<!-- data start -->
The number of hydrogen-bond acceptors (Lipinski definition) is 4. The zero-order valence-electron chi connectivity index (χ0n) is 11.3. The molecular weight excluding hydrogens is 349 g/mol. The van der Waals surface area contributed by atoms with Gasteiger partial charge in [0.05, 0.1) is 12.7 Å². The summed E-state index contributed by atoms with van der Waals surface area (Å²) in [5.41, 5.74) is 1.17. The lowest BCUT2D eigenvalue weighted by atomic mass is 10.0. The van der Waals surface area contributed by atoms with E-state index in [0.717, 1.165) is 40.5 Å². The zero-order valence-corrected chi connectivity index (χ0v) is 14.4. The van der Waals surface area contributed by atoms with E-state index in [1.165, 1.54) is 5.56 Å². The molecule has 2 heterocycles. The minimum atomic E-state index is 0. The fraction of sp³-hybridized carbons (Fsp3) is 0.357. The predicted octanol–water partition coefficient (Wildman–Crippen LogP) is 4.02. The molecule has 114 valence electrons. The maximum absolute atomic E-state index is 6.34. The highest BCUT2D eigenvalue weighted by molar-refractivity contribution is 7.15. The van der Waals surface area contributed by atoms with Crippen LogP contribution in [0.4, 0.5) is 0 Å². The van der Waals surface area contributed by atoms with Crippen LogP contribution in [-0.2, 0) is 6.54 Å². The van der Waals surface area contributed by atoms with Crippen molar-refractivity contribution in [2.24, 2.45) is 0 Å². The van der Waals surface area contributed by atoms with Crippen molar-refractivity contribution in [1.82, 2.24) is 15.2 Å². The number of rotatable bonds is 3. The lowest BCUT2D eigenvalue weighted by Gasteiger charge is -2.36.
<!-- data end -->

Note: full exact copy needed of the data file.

The number of hydrogen-bond acceptors (Lipinski definition) is 4. The zero-order valence-electron chi connectivity index (χ0n) is 11.3. The molecular weight excluding hydrogens is 349 g/mol. The van der Waals surface area contributed by atoms with Gasteiger partial charge in [0.05, 0.1) is 12.7 Å². The summed E-state index contributed by atoms with van der Waals surface area (Å²) in [5.41, 5.74) is 1.17. The lowest BCUT2D eigenvalue weighted by atomic mass is 10.0. The van der Waals surface area contributed by atoms with E-state index in [0.717, 1.165) is 40.5 Å². The zero-order valence-corrected chi connectivity index (χ0v) is 14.4. The van der Waals surface area contributed by atoms with E-state index in [1.165, 1.54) is 5.56 Å². The molecule has 2 heterocycles. The minimum atomic E-state index is 0. The fraction of sp³-hybridized carbons (Fsp3) is 0.357. The predicted octanol–water partition coefficient (Wildman–Crippen LogP) is 4.02. The molecule has 114 valence electrons. The maximum absolute atomic E-state index is 6.34. The highest BCUT2D eigenvalue weighted by molar-refractivity contribution is 7.15. The van der Waals surface area contributed by atoms with Crippen LogP contribution in [0.4, 0.5) is 0 Å². The van der Waals surface area contributed by atoms with Crippen LogP contribution in [-0.2, 0) is 6.54 Å². The van der Waals surface area contributed by atoms with Crippen molar-refractivity contribution in [2.24, 2.45) is 0 Å². The van der Waals surface area contributed by atoms with Crippen molar-refractivity contribution in [1.82, 2.24) is 15.2 Å². The number of rotatable bonds is 3. The lowest BCUT2D eigenvalue weighted by Gasteiger charge is -2.36.